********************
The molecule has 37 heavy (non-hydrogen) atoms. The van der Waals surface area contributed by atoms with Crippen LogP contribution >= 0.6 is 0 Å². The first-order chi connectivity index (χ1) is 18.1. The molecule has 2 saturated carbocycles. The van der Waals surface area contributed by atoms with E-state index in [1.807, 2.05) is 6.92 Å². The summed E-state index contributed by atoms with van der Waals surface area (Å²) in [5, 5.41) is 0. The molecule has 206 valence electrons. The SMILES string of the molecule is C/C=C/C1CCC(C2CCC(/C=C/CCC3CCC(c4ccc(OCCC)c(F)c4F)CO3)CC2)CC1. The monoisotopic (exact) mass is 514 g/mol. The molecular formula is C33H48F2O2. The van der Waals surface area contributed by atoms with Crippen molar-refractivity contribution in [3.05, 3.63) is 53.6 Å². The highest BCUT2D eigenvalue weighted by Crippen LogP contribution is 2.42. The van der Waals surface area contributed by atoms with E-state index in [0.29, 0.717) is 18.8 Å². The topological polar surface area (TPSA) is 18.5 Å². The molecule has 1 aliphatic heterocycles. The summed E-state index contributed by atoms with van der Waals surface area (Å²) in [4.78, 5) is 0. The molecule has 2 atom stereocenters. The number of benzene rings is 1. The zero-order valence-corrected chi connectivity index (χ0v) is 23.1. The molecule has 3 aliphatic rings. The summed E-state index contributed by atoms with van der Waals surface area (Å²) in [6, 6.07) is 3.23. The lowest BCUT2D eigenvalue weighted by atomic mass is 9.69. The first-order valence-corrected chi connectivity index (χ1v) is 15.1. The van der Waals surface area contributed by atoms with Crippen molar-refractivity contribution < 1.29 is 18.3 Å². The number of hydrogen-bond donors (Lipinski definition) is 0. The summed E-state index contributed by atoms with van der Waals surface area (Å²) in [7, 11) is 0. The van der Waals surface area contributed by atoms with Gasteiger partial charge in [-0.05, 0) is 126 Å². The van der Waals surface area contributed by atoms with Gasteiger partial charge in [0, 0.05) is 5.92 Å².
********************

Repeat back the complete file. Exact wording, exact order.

The molecule has 37 heavy (non-hydrogen) atoms. The van der Waals surface area contributed by atoms with Crippen LogP contribution >= 0.6 is 0 Å². The first-order chi connectivity index (χ1) is 18.1. The molecule has 2 saturated carbocycles. The van der Waals surface area contributed by atoms with E-state index in [1.807, 2.05) is 6.92 Å². The summed E-state index contributed by atoms with van der Waals surface area (Å²) in [5, 5.41) is 0. The molecule has 206 valence electrons. The SMILES string of the molecule is C/C=C/C1CCC(C2CCC(/C=C/CCC3CCC(c4ccc(OCCC)c(F)c4F)CO3)CC2)CC1. The monoisotopic (exact) mass is 514 g/mol. The molecular formula is C33H48F2O2. The van der Waals surface area contributed by atoms with Crippen molar-refractivity contribution in [3.05, 3.63) is 53.6 Å². The highest BCUT2D eigenvalue weighted by Crippen LogP contribution is 2.42. The van der Waals surface area contributed by atoms with E-state index in [0.29, 0.717) is 18.8 Å². The topological polar surface area (TPSA) is 18.5 Å². The molecule has 1 aliphatic heterocycles. The summed E-state index contributed by atoms with van der Waals surface area (Å²) in [4.78, 5) is 0. The molecule has 2 atom stereocenters. The number of benzene rings is 1. The zero-order valence-corrected chi connectivity index (χ0v) is 23.1. The molecule has 3 aliphatic rings. The summed E-state index contributed by atoms with van der Waals surface area (Å²) in [6, 6.07) is 3.23. The lowest BCUT2D eigenvalue weighted by atomic mass is 9.69. The first-order valence-corrected chi connectivity index (χ1v) is 15.1. The van der Waals surface area contributed by atoms with Crippen molar-refractivity contribution < 1.29 is 18.3 Å². The number of hydrogen-bond donors (Lipinski definition) is 0. The summed E-state index contributed by atoms with van der Waals surface area (Å²) in [7, 11) is 0. The van der Waals surface area contributed by atoms with Gasteiger partial charge in [-0.05, 0) is 126 Å². The van der Waals surface area contributed by atoms with Gasteiger partial charge in [0, 0.05) is 5.92 Å².